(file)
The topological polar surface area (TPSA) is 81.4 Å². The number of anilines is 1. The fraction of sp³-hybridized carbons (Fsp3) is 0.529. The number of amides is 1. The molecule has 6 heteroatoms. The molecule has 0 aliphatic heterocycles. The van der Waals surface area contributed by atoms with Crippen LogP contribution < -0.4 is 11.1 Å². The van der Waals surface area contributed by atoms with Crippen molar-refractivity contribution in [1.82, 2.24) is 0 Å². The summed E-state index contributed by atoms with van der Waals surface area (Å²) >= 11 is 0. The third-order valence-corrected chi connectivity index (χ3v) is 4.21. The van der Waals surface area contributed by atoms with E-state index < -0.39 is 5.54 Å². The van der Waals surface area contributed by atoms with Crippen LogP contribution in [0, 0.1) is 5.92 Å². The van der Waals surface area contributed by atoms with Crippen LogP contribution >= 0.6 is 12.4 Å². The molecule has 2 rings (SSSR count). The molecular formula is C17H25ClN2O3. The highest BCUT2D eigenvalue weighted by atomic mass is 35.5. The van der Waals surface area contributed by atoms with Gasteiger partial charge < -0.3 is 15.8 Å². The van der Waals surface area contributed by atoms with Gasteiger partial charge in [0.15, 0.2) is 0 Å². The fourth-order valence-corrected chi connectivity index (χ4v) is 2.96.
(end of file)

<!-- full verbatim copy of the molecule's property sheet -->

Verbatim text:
The topological polar surface area (TPSA) is 81.4 Å². The number of anilines is 1. The fraction of sp³-hybridized carbons (Fsp3) is 0.529. The number of amides is 1. The molecule has 6 heteroatoms. The molecule has 0 aliphatic heterocycles. The van der Waals surface area contributed by atoms with Crippen LogP contribution < -0.4 is 11.1 Å². The van der Waals surface area contributed by atoms with Crippen molar-refractivity contribution in [1.82, 2.24) is 0 Å². The summed E-state index contributed by atoms with van der Waals surface area (Å²) >= 11 is 0. The third-order valence-corrected chi connectivity index (χ3v) is 4.21. The van der Waals surface area contributed by atoms with E-state index < -0.39 is 5.54 Å². The van der Waals surface area contributed by atoms with Crippen LogP contribution in [0, 0.1) is 5.92 Å². The van der Waals surface area contributed by atoms with Crippen LogP contribution >= 0.6 is 12.4 Å². The molecule has 2 rings (SSSR count). The molecular formula is C17H25ClN2O3. The highest BCUT2D eigenvalue weighted by atomic mass is 35.5. The van der Waals surface area contributed by atoms with Gasteiger partial charge < -0.3 is 15.8 Å². The van der Waals surface area contributed by atoms with Gasteiger partial charge in [0.15, 0.2) is 0 Å². The fourth-order valence-corrected chi connectivity index (χ4v) is 2.96.